Bible Study 1 and 2 for December Conference 2023  Click  Here to download





1 Corinthians 14:20; 1 Thessalonians 4:9,10


Progress and growth are desirable in all spheres of life. We always feel concerned whenever there is no growth. When a child does not grow, parents always feel sorrowful and want to do everything possible to make him grow. When students do not make progress, teachers and parents are concerned. We are sad when we do not see progress and growth in important areas of life.  The spiritual growth of each of us is the desire of the Lord. If there is no growth in our lives, we will not bring joy to the Lord or honour to His holy name.



Hebrews 5:12,13; 1 Corinthians 3:1-3; 2 Chronicles 25:2; Matthew 26:58; Luke 18:34; Ephesians 4:14


Paul the apostle was concerned about the spiritual state of the Hebrew and Corinthian Christians. He was worried that they were stagnant spiritually. Though he laboured much in the Lord for them, he was very disappointed with their slow spiritual progress. What does it mean to be stagnant? To be stagnant means to be at standstill, to experience no growth at all.

What are the signs of spiritual stagnancy? It is characterised by half-hearted obedience to the Lord. When you find yourself obeying the Lord superficially, when you are not totally given and consecrated to the work of the Lord, when you do it but with a wrong motive, not with a sanctified heart, it means you are still a baby Christian. The question is, how are you following the Lord? Peter followed Him from “afar off.” He was not zealous and consecrated as he ought to be. Eventually he denied the Lord. That is the condition of stagnant people. When we remain stagnant, we do not move forward. We do not make progress. There is no spiritual maturity if the Lord is unable to commit greater things into our hands.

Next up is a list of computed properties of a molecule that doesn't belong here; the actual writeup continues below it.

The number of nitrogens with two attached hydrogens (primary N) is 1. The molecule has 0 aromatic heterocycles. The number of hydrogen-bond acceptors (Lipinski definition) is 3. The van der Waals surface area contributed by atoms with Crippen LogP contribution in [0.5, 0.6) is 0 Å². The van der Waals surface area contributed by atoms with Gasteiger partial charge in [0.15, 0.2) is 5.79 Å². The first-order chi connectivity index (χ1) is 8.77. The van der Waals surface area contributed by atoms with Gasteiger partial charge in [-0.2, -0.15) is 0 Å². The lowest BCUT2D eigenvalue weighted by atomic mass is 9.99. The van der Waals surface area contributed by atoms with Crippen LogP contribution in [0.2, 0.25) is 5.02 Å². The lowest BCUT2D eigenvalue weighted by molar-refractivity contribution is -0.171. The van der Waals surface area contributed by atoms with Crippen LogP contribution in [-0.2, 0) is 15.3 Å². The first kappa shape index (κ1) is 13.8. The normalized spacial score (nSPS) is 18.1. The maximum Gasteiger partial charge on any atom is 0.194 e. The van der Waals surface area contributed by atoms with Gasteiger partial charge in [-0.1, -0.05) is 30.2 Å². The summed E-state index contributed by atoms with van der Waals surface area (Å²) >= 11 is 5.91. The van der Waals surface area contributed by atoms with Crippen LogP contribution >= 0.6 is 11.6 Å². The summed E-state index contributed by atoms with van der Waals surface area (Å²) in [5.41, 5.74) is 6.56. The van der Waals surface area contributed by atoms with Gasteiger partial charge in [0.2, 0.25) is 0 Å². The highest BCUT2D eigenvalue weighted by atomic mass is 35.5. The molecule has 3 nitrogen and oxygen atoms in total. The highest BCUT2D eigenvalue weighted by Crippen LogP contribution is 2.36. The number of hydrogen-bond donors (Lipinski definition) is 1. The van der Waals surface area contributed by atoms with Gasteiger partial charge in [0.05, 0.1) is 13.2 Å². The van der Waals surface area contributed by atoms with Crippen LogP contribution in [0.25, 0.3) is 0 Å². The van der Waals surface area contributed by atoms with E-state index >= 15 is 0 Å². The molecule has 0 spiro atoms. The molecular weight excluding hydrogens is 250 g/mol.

There ae some indicators and signs of spiritual stagnancy and these include:  One, spiritual ignorance. Two, inability to offer essential Kingdom service. We need the service of everyone because the field is white for harvest. But spiritual babies cannot get the work done. Three, lack of spiritual revelation and insight. Four, withdrawal from strong meat. Five, superficial obedience and satisfaction. Six, weak attachment to Christ. Seven, spiritual dullness and blindness. Eight, immaturity and instability. Nine, carnality and worldliness. Ten, eventually, there will be sin and backsliding. The Lord wants us to have a change. Stagnancy will lead to spiritual backsliding.